Firewall rules based on interface



  • Can i create rules solely based on traffic passing in one interface and out another?  I tried packet marking under advanced rule options and that didn't work.  Additionally, I see an option for In/Out virtual interfaces but I cannot find where to create the virtual interfaces.  I am looking at this product as a potential replacement for our existing firewalls.



  • All rules are processed on traffic coming in on an interface.
    Not on traffic leaving an interface.

    Could you give an example of such a rule?
    Most probably it's possible to have the same rule but with a slightly different approach.



  • Most of our firewalls have 10 interfaces.  Our cross containment zone rules are presently configured by interface.  An example would be In - em6, Out - em3 for HTTP and HTTPS with no reference to source or destination address.



  • Rules based on traffic going out an interface would also be acceptable.  Our current rule sets are based on allowing mostly everything outbound.  Going out the Outside interface.  If i allow all traffic going in an interface instead, that would obviously allow the same access to all containment zones.  In the absence of this functionality, our rule set would be extremely complicated with all the deny rules i would have to add.



  • Is the default to allow everything out the outside interface from traffic going in all other interfaces?  I see posts about the LAN interface and I would imagine the default rule of allowing everything outbound applies to all interfaces?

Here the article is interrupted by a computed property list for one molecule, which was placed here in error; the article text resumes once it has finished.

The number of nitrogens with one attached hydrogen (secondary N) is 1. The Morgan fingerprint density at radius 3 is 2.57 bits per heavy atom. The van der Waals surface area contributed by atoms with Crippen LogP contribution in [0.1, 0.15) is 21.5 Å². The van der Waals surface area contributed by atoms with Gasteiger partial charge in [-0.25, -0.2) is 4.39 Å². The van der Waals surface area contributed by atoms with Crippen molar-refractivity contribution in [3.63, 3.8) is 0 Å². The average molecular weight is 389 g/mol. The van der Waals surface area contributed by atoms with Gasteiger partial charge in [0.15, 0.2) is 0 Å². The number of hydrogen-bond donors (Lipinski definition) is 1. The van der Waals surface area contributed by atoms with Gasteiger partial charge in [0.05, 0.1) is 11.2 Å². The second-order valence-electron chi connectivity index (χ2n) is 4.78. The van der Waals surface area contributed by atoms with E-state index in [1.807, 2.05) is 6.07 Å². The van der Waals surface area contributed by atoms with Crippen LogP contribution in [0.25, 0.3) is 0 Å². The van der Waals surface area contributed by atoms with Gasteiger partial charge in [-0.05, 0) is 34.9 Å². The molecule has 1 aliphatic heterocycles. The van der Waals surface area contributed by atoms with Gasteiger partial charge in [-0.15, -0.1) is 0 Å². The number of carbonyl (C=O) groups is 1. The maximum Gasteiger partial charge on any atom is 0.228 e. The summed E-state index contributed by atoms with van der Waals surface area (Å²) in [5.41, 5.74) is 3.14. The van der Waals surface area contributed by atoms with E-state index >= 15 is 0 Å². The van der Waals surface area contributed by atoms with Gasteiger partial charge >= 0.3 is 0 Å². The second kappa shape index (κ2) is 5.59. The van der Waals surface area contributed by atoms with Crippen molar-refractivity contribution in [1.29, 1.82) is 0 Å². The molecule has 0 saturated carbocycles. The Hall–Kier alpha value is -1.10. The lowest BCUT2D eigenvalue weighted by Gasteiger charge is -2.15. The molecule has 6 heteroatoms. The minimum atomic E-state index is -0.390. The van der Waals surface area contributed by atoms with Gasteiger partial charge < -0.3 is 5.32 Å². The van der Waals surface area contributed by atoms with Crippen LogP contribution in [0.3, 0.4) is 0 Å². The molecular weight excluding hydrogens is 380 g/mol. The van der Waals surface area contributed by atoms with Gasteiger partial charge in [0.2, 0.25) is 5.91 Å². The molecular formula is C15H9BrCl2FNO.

• Only the LAN Interface has the allow all rule by default all other Interfaces have no rules (except WAN). To allow your other Interfaces Internet access you would have to setup rules doing so.



  • So my original question still stands.  Can I create rules based solely on the ingress and egress physical interfaces to create zone based security.  Additionally, can i create a rule solely based on the egress interface i.e. Source - any, Destination - any, Port - any, In - <any interface="">. Out - inf1?</any>



  • Yes and yes



  • Is there a FAQ or 'how to' about this?  I have been unable to figure this out through the interface, forums, and documentation.



  • Like this?

    http://doc.pfsense.org/index.php/Category:Firewall_Rules

    To add rules go to Firewall>Rules and select the interface you want to add rules to. To add a rule you click the plus sign.

    See attached image, change LAN Net to the interface you are applying this rule to, additionally you could copy that rule to another interface by clicking the plus sign to the right of the rule,  just edit LAN Net to apply to the appropriate network (ie: Opt1 Net)